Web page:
KYIV, Sept. 4 - Ukraine may be able to do without borrowing from the International Monetary Fund after the current $17.5 billion four-year lending program expires, Finance Minister Oleksandr Danyliuk said Monday.
"The macroeconomic situation has stabilized. In 2016, economic growth has resumed. I really want our sixth IMF program to be fully implemented and become the last one,” Danylyuk said. “Ukraine with its potential can and should become economically and financially self-sufficient.”
Meanwhile, Ukraine is likely to receive the fifth tranche from the IMF by the end of this year after the fourth revision of the EFF program, Morgan Stanley investment bank said in a report.
"We believe that government ownership of reforms and willingness to cooperate with the IMF remain, although this will come more into conflict with pressure for populism in 2018. We keep our call and expect the fifth IMF tranche by the end of 2017," the report said.
Morgan Stanley said the delay of land reform until 2018 is not so fundamental for the IMF, because it is not among the necessary requirements for obtaining the next tranche. However, the fund expects Ukrainian authorities to introduce pension reform this autumn, privatization of state enterprises, the adoption of anti-corruption measures and an increase in gas tariffs scheduled for October 1.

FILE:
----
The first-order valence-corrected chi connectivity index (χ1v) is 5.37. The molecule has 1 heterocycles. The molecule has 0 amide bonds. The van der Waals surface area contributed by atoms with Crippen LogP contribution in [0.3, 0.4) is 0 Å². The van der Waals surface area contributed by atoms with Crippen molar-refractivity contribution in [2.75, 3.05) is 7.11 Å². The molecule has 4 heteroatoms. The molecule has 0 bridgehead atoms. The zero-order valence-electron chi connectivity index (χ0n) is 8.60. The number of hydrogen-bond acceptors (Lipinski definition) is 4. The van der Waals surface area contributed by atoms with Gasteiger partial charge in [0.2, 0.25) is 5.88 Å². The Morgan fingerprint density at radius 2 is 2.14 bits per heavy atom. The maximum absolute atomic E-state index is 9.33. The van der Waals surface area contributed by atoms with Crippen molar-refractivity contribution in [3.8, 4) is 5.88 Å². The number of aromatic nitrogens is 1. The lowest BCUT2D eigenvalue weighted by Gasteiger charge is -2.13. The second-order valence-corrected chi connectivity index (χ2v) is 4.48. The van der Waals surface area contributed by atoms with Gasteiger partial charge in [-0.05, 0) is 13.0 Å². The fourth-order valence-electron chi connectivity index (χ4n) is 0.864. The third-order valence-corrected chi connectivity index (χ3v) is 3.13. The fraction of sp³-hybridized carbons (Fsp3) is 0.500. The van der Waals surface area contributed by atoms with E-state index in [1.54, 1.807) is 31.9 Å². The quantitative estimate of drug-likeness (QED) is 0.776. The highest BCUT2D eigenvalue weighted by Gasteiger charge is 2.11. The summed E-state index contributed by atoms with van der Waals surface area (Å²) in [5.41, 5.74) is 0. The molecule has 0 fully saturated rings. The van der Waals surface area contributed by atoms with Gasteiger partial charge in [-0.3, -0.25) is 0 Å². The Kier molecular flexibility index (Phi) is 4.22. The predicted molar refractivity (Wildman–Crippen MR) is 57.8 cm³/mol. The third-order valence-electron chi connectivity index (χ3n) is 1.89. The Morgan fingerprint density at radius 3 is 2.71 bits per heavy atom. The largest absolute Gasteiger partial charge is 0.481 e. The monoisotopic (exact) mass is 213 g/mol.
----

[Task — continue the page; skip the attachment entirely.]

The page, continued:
Among the positive signals for the IMF analysts indicate the expected presentation of the candidacy for the post of head of the National Bank, which is to be held by the end of September.
Ukraine's central bank said on July 6 that the government's delays in passing reforms mean Ukraine will probably receive $3 billion in aid from the International Monetary Fund this year instead of the $4.5 billion originally envisaged.
The government is trying to push contested legislation through parliament, including raising the pension age and lifting a ban on land sales, as part of a $17.5 billion bailout agreed with the IMF in 2015.
One tranche of IMF aid will likely be postponed until 2018, according to acting Central Bank Governor Yakiv Smoliy.
Ukraine received $1 billion tranche from the IMF in April, while the S&P rating agency predicted that the country will probably get the next tranche of the loan sometime in the second half of the year.
The central bank earlier this year cut its economic growth forecast for 2017 to 1.6 percent from 1.9 percent and said inflation had accelerated to 15 percent year-on-year in June, higher than predicted. (nr/om/ez)